Pick a day. Set it in concrete. Start your new life on that day. No turning back. No rationalizing. No procrastinating. You are in it for the long haul. Every journey begins with the first step. I implore you to take that first step. Your life depends upon it.
Fifth, stay mentally active and take care of yourself. For example, do part-time what you used to do full-time. Write a book of what you have learned in life. Get more rest. Don’t be ashamed to take a nap. Spend more time with family. Reduce stress. Just say “no.” Don’t over-commit. Simplify your life. Play euchre. At the very least, read books, watch movies, devour documentaries (one you need to watch is entitled “Happy”) or just do something as obvious as crossword puzzles.
Sixth, identify, recruit, nurture, and develop your support system. I like to call it my tribe or village. Family and other Caregivers. Health Care Professionals. Parkinson’s Associations. Exercise Partners. Financial Planners. Even attorneys. If you are still working, you should talk to an employment attorney about whether to, and when to, disclose your condition to your employer. You need to sign up for as much long-term disability insurance as your employer offers. You need to at least know the legal landscape of the social security disability system and Medicare.
Seventh, have a positive attitude. You have a choice. You can get into the fetal position in the corner of your bedroom, give up and give in to your condition or you can decide to take it on head on. You’re choice. No one will fault you if you decide to give up. But if you are going to continue to live, you need to go all the way. There is no half way. All-in. This begins with exuding a positive attitude. Whether you feel it or not.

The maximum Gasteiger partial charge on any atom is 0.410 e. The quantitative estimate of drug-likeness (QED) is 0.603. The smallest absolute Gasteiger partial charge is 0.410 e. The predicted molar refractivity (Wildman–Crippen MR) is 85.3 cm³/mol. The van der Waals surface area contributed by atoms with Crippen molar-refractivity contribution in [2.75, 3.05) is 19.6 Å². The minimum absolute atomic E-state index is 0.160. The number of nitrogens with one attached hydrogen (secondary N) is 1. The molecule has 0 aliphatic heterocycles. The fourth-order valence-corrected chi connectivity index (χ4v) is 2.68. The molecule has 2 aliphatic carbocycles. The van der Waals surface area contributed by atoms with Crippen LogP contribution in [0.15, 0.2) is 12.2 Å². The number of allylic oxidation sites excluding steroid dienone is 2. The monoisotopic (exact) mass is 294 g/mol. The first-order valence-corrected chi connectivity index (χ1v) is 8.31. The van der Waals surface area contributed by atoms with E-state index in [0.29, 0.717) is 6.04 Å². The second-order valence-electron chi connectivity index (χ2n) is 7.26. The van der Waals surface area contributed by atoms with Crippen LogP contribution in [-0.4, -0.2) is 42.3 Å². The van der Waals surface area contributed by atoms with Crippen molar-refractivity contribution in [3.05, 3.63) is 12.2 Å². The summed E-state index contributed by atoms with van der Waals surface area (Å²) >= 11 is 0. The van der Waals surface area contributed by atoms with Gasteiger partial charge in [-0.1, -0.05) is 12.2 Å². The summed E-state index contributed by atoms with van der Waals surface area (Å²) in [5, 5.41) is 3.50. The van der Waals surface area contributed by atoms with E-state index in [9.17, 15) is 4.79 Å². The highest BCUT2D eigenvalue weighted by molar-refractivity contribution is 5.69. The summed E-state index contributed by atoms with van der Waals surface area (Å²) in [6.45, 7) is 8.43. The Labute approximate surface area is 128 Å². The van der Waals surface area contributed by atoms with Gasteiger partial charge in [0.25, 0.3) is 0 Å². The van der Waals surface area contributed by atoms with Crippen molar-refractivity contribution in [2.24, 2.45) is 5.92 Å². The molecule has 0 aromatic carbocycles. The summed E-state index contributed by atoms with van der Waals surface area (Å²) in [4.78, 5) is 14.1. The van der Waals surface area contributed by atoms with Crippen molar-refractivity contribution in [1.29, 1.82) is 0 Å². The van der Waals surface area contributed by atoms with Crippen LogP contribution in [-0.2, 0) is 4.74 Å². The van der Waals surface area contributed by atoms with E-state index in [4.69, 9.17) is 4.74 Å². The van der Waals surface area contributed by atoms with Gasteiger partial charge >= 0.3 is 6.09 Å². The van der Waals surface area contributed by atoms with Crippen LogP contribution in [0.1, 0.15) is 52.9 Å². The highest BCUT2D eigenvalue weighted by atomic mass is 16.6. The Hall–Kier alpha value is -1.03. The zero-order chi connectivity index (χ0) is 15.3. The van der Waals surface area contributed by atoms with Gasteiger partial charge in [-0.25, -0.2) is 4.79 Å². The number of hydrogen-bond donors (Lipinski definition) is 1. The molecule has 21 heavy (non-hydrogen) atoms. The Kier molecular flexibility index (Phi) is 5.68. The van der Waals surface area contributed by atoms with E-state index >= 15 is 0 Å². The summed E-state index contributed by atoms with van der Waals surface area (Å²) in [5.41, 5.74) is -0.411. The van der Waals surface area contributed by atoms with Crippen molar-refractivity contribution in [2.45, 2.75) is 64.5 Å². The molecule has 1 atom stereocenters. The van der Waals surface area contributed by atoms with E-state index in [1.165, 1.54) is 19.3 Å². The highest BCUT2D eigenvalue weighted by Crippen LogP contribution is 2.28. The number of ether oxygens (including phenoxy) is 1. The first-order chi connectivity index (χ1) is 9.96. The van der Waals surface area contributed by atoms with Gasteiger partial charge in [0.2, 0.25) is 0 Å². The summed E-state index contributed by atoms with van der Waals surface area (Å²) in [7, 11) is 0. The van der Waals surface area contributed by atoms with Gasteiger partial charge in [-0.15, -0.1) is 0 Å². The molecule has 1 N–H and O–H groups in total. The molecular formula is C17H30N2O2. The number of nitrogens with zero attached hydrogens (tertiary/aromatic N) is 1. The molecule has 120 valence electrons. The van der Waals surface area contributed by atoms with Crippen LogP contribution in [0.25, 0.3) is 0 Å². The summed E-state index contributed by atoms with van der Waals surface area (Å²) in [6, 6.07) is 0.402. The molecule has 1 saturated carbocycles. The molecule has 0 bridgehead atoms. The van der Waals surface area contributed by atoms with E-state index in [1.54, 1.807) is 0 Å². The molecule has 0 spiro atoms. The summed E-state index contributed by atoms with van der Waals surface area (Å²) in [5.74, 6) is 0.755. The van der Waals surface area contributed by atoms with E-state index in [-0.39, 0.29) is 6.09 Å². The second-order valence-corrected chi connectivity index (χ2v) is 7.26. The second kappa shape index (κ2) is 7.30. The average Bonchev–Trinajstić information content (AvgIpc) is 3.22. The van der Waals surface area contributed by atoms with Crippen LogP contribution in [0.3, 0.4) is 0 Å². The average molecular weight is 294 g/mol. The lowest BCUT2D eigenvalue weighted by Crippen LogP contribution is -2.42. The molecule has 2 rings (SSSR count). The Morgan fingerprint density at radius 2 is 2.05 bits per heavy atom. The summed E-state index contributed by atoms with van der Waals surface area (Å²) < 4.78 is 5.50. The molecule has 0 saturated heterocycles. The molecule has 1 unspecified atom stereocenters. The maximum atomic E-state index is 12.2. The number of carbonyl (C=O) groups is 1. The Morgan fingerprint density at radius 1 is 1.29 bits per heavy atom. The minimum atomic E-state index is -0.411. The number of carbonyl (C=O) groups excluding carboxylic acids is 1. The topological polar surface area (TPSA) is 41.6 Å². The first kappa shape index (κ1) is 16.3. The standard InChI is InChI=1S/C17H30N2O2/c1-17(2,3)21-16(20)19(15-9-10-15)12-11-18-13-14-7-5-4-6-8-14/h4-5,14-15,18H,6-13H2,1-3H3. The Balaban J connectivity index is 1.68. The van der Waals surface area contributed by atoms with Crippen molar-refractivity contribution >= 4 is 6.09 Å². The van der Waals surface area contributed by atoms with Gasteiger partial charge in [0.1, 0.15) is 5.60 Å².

What is a positive attitude? It is a life perspective that maintains a high enough level of awareness to seek out, search for, and dig deep to find a lesson, a positive side or outcome from any given event. It can simply be being more empathetic. It is also a decision to not commiserate or wallow in your own or someone else’s misery. There is a real difference between empathy or sympathy and enabling.
“I was diagnosed at forty-two years old with Parkinson’s disease. It was a shocking and stunning development. I had always been an avid athlete; sports had always been a big part of my life. I played softball in Texas and I was actually the shortstop for one of the Texas State Championship softball teams. So, to some degree, I measured self-image, self-worth, and myself by my athletic ability, and then, all of the sudden that was taken away from me. Because, with Parkinson’s, I can’t throw a softball or baseball; I can’t shoot a basketball; I can’t serve a tennis ball. There were other symptoms: hand shaking, an expressionless face, not blinking, and a softer voice. It was an interesting choice to become an inspirational speaker with these issues. It was a ‘welcome to your new reality’ situation. I can’t say that it didn’t throw me for a loop, because it did; it would throw anyone for a loop. It’s what I’ve done with that since then, and that is developing my inspirational speaking business. I speak on Parkinson’s; I speak about my daughter who has cerebral palsy and how it is to be a care receiver as well as a caregiver, and, in fact, caring for the caregiver and caring for the care receiver. I speak on how to be successful at Living with a Life-Changing Condition. Entitled, no surprise here, You Ain’t Dead Yet.” Excerpt from DECIDE Success: You Ain’t Dead Yet.
Inspiration is everywhere. Go to a children cancer hospital and visit the patients. Watch the ESPN 30 for 30 Short on John Tuggle. Watch the ESPN 30 for 30 on Maurice Clarett. There are hundreds of courageous people and stories out there to find inspiration if you are looking.